"In summary, we found that greater activation in brain regions mediating motivational and attentional salience of food cues in obese individuals at the start of a weight-loss program was predictive of less success in the program and that such activation following the program predicted poorer weight control over a 9-mo follow-up period."
***Not sure what this practically means, not like everyone is going to get a fMRI just before a plan to see if higher or lower change of "failing" on the plan. As even if the person shows a "lower chance" is that really a reason to not even try? More I just thought this was interesting.***
J Neurosci. 2010 Sep 29;30(39):13105-9.
Weight gain is associated with reduced striatal response to palatable food.
N = 26 young OB women
Showed people images of a glass of water or milkshake. No eating 4-6 hrs before imaging
“Results indicated that women who gained weight over a 6 month period”...noted as >2.5% increase in BMI, N = 8 …. “showed a reduction in striatal response to palatable food consumption relative to weight-stable women.”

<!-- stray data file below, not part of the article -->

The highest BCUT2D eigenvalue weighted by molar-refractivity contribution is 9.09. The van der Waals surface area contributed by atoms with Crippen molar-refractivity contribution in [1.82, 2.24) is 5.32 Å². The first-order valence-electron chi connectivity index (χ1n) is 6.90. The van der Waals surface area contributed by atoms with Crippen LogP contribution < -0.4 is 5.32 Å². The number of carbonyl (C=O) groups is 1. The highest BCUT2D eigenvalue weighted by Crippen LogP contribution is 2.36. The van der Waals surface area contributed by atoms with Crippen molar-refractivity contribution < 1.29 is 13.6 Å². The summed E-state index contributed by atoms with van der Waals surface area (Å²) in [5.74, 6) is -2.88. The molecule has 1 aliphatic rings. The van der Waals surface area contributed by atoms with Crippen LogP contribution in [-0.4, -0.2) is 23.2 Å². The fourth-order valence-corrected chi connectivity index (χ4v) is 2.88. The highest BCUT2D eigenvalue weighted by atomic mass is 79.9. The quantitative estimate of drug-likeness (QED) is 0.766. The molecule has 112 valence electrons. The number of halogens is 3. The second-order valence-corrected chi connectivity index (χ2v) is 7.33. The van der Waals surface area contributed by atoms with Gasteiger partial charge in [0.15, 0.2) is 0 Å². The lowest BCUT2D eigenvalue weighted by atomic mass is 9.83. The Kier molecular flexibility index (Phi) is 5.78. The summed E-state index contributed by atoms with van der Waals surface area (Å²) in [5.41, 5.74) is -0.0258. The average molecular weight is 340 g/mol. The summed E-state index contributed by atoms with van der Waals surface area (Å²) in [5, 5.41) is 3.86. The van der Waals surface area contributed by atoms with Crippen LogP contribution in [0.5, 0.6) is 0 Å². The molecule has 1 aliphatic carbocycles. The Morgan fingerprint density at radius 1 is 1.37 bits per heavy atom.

“Collectively, results suggest that low sensitivity of reward circuitry”... ***IE didn’t get as much reward as would be expected***... “increases risk for overeating and that this overeating may further attenuate responsivity of reward circuitry in a feedforward process.
***overeating in OB people contributes to neuro changes that make it easier to continue to gain***
***This study was limited in a couple ways, it more just is another small one amongst others that show these neuro changes in response to increased weight gain/overeating in those who are OB***
Neuroimage. 2012 Oct 15;63(1):415-22.
Nucleus accumbens response to food cues predicts subsequent snack consumption in women and increased body mass index in those with reduced self-control. Lawrence NS1, Hinton EC, Parkinson JA, Lawrence AD.